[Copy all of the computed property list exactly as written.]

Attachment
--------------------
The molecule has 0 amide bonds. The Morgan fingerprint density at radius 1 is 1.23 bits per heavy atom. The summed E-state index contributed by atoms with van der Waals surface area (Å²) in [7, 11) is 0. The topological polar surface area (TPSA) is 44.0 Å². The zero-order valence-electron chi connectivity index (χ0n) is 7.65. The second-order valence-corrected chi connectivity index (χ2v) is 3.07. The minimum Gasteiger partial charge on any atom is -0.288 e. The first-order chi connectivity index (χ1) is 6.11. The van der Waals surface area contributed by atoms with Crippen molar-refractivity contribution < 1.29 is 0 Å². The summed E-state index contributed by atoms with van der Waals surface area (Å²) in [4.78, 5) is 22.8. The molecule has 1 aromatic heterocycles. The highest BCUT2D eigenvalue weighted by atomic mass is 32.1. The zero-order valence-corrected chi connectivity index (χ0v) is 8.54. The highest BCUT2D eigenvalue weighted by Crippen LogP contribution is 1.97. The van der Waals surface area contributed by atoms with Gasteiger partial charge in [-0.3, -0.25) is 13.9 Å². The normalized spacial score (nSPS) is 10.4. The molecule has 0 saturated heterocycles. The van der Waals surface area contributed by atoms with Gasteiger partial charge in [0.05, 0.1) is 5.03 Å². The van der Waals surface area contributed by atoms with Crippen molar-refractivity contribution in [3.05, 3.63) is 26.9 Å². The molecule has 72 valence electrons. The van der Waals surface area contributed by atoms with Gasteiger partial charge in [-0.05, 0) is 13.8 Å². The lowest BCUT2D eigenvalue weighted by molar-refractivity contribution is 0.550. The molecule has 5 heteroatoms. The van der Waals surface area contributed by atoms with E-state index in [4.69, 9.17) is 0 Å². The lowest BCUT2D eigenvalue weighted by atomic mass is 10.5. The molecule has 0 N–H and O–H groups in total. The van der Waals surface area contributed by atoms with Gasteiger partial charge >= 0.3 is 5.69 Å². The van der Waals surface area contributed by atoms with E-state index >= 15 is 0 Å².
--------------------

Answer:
The molecule has 0 amide bonds. The Morgan fingerprint density at radius 1 is 1.23 bits per heavy atom. The summed E-state index contributed by atoms with van der Waals surface area (Å²) in [7, 11) is 0. The topological polar surface area (TPSA) is 44.0 Å². The zero-order valence-electron chi connectivity index (χ0n) is 7.65. The second-order valence-corrected chi connectivity index (χ2v) is 3.07. The minimum Gasteiger partial charge on any atom is -0.288 e. The first-order chi connectivity index (χ1) is 6.11. The van der Waals surface area contributed by atoms with Crippen molar-refractivity contribution < 1.29 is 0 Å². The summed E-state index contributed by atoms with van der Waals surface area (Å²) in [4.78, 5) is 22.8. The molecule has 1 aromatic heterocycles. The highest BCUT2D eigenvalue weighted by atomic mass is 32.1. The zero-order valence-corrected chi connectivity index (χ0v) is 8.54. The highest BCUT2D eigenvalue weighted by Crippen LogP contribution is 1.97. The van der Waals surface area contributed by atoms with Gasteiger partial charge in [-0.3, -0.25) is 13.9 Å². The normalized spacial score (nSPS) is 10.4. The molecule has 0 saturated heterocycles. The van der Waals surface area contributed by atoms with Gasteiger partial charge in [0.05, 0.1) is 5.03 Å². The van der Waals surface area contributed by atoms with Crippen molar-refractivity contribution in [3.05, 3.63) is 26.9 Å². The molecule has 72 valence electrons. The van der Waals surface area contributed by atoms with Gasteiger partial charge in [-0.05, 0) is 13.8 Å². The lowest BCUT2D eigenvalue weighted by molar-refractivity contribution is 0.550. The molecule has 5 heteroatoms. The van der Waals surface area contributed by atoms with E-state index in [4.69, 9.17) is 0 Å². The lowest BCUT2D eigenvalue weighted by atomic mass is 10.5. The molecule has 0 N–H and O–H groups in total. The van der Waals surface area contributed by atoms with Gasteiger partial charge >= 0.3 is 5.69 Å². The van der Waals surface area contributed by atoms with E-state index >= 15 is 0 Å².